Endocrine Abstracts (2001) 2 OC8

Vascular reactivity and response to testosterone is unaltered in testicular feminised mice

PJ Pugh1,2, RD Jones1, KM English1,2, KS Channer2 & TH Jones1

1Institute of Endocrinology, University of Sheffield Medical School, Sheffield, United Kingdom; 2Department of Cardiology, Royal Hallamshire Hospital, Sheffield, United Kingdom.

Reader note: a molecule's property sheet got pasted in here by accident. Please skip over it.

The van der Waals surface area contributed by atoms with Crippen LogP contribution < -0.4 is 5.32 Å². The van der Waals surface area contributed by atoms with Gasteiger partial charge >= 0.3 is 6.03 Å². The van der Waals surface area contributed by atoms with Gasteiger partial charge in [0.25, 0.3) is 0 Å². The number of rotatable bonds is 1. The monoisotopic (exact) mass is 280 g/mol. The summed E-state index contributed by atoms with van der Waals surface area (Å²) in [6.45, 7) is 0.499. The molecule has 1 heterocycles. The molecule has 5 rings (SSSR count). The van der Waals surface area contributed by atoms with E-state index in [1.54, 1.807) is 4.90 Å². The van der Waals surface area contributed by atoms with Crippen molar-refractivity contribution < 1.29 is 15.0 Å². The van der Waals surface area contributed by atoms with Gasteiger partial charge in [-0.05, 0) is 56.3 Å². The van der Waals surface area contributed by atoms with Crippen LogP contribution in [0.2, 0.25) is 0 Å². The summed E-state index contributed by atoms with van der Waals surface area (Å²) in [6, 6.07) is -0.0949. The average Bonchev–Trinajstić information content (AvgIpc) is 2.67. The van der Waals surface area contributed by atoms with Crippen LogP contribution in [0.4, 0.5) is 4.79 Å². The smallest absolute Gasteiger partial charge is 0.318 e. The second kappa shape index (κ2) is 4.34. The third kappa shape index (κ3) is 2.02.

Background: Current evidence suggests that testosterone acts as a vasodilator in several vascular beds. This may have implications for men who are androgen deficient, in whom vascular reactivity may be impaired. We have studied vascular responses in vitro in femoral arteries from testicular feminised mice (Tfm), which lack a functional androgen receptor and are consequently androgen resistant and have reduced circulating levels of testosterone. Methods: Femoral arteries from male Tfm (n=8) and littermate controls (XY) (n=8) were studied in a pressure myograph under no-flow conditions. Vessels were gradually pressurised to 100mmHg and viability confirmed by change in diameter in response to KCl 80mM. Concentration-response curves to noradrenaline (NA) and acetylcholine (ACh) were constructed. The effect of testosterone (10nM to 100uM) was then assessed by cumulative addition of testosterone to the organ bath, after pre-contraction with NA (10uM). Vessel responses were analysed by ANCOVA and between-group comparisons made by Student's t test. Data as mean(SD). Results: Mean age and vessel diameter were similar in the two groups (71.3(6.5) days v 75.3(6.5) days, p=0.2; 227.6(50.3)um v 268.6(46.9)um, p=0.11). There was no significant difference in vessel distensibility, nor in maximal change in vessel diameter in response to KCl, NA and ACh between Tfm and XY mice (-129.1(37.8)um v -149.8(42.1)um, p=0.3; -170.6(50.1)um v 185.3(15.2)um, p=0.4; 18.9(9.9)% v 23.2(13.4)%, p=0.4). Addition of testosterone produced a significant concentration-dependent dilatation (p<0.0001), which was similar in both groups (maximum dilatation 64(18.6)% v 64.2(19.7)%, p=0.8). The lowest concentration producing significant dilatation was 300uM (4.1% dilatation, p<0.01). Conclusion: Vessel responses to stretch, contractile agonists and endothelium-dependent dilatation appear to be independent of the nuclear androgen receptor. Testosterone induced vessel dilatation at near physiological concentrations to a similar extension in both groups, suggesting that the vascular action of testosterone is also independent of the nuclear androgen receptor.

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